When it comes to technology aimed at students, there are a few distinct areas that companies and start-ups are targeting. There is the personalised learning space that Khan Academy India is now trying to tackle at scale. Personalised adaptive learning has players like Byju’s offering a wide range of solutions that extend into test preparation.  “There is a distinction between personalised learning and personalised adaptive learning as the individual journey of a particular student is factored into the latter,” explains Gouri Gupta, director, ed-tech at Central Square foundation (CSF). 

Source : CSF, New Delhi

A third category within the solutions aimed at students is blended classrooms with players like TataClassEdge, Ebix, Next Education and Extra Marks.

In the second segment are the technologies and apps that help teachers and act as resources for them. These often provide modular content for the teacher on any subject or concept that she can use to engage the students, get them excited about the subject and explain the concepts. Some also offer professional development and training modules to improve their teaching abilities. Among some of the better-known players in this space are private companies like TheTeacherApp and Million Sparks foundation, and DIKSHA, a ministry of human resource development initiative.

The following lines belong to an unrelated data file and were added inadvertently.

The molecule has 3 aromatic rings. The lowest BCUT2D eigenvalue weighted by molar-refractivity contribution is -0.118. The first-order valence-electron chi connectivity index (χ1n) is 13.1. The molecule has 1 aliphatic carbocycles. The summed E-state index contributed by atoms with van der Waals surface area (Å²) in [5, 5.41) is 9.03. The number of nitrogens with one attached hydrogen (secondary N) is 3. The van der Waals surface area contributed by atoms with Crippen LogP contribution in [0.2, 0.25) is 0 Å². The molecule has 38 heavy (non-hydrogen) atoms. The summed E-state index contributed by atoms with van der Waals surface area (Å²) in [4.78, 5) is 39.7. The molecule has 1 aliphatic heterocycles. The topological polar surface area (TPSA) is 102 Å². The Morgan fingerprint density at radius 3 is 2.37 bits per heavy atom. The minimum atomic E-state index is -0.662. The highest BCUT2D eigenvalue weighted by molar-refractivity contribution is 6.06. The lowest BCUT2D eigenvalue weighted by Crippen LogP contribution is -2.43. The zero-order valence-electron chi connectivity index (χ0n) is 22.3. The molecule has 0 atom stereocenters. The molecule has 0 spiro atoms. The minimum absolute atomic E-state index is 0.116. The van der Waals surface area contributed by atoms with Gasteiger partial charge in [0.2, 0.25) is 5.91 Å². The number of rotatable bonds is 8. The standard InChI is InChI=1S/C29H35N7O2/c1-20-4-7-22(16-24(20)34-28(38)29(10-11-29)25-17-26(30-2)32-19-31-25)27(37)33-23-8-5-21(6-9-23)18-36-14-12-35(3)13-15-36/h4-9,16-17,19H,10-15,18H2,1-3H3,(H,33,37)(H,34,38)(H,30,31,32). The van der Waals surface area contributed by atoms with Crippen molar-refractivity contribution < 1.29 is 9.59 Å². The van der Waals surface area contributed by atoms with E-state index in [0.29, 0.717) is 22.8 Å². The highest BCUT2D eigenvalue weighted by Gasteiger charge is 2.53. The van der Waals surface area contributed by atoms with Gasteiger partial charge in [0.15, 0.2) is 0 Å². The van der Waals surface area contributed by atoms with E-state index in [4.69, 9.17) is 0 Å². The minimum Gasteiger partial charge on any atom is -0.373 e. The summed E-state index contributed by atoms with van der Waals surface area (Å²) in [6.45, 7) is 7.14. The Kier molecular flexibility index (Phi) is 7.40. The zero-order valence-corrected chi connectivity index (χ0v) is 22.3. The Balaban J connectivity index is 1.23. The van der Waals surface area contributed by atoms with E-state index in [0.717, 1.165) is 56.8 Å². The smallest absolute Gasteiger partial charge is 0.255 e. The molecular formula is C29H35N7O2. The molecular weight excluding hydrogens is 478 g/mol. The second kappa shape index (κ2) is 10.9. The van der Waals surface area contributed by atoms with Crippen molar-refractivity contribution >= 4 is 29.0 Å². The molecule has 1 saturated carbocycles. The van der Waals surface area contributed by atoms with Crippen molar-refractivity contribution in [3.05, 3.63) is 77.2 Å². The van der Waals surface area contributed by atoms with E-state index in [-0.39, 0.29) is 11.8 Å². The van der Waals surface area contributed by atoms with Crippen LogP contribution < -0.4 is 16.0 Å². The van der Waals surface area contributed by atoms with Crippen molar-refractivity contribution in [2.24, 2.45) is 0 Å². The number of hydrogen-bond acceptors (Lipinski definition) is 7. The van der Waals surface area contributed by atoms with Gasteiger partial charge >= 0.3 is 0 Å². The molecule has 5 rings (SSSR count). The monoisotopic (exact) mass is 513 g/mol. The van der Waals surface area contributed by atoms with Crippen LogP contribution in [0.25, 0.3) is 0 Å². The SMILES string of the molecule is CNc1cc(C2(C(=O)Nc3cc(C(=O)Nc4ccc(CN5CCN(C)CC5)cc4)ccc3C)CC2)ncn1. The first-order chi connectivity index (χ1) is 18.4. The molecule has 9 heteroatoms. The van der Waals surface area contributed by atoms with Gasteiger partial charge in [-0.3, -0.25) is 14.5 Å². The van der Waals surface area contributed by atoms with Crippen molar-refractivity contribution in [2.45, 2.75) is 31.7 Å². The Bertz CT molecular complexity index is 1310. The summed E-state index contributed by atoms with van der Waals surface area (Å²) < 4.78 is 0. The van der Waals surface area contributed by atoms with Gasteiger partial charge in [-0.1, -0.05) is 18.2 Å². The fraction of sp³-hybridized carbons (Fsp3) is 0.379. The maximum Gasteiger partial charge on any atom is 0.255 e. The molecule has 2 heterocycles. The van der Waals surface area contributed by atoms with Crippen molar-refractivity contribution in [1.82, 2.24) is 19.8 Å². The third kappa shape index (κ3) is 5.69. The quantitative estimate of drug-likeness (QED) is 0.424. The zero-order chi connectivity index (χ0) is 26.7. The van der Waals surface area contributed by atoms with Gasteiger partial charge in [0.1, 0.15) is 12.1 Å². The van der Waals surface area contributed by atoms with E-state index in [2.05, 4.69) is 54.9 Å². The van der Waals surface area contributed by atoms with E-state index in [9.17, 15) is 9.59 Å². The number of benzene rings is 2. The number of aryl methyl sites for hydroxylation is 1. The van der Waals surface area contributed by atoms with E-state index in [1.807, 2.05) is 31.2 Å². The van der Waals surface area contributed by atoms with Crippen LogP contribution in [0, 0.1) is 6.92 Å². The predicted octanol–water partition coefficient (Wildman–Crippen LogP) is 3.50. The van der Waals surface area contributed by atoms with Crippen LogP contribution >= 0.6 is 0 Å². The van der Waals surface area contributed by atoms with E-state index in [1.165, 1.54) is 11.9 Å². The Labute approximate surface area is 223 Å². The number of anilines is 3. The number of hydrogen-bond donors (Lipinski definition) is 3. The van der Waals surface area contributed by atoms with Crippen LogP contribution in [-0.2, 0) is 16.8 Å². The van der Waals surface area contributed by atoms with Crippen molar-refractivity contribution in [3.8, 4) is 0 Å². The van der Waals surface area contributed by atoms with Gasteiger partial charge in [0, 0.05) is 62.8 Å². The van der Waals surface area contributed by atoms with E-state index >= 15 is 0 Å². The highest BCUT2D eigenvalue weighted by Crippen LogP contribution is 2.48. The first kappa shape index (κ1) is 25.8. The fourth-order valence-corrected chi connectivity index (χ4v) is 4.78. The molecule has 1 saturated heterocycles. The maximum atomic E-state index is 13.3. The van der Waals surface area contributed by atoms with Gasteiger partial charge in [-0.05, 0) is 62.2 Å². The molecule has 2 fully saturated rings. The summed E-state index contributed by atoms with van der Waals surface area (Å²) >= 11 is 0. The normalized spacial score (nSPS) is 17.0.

The third space in ed-tech is the assessment segment. Traditionally, almost all assessments in India have been done on pen and paper. While this has been changing lately, with many examinations being conducted and assessed online, online assessments have now entered classrooms. Teachers often teach a concept, conduct a small online test with practice questions that allows them to assess how many students have grasped the concept, and recalibrate their teaching accordingly. Two of the bigger and more successful players in this space are Educational Initiatives (EI) and Gray Matters India (GMI).

 
As India moves forward in the ed-tech space, experts say that one of the biggest gainers could be in the area of inclusion. In this, the state governments need to come on board since education is a state subject in India. “Ed-tech can be a game changer in leap-frogging the learning crisis. But for that to happen, many things need to fall in place,” says Gupta at CSF. 

CSF is currently engaged in identifying the right products and solutions for low income communities, gathering evidence on what works and what doesn’t, hand-holding and providing technical support to state governments on which products to adopt and how to implement them and doing advocacy to increase the ed-tech uptake across the country. Gupta argues that if deployed correctly, ed-tech offers unimaginable opportunities to  communities that have faced hindered access to education. However, for this to happen at scale, there are a few hiccups that need to be collectively overcome. 

Series to be concluded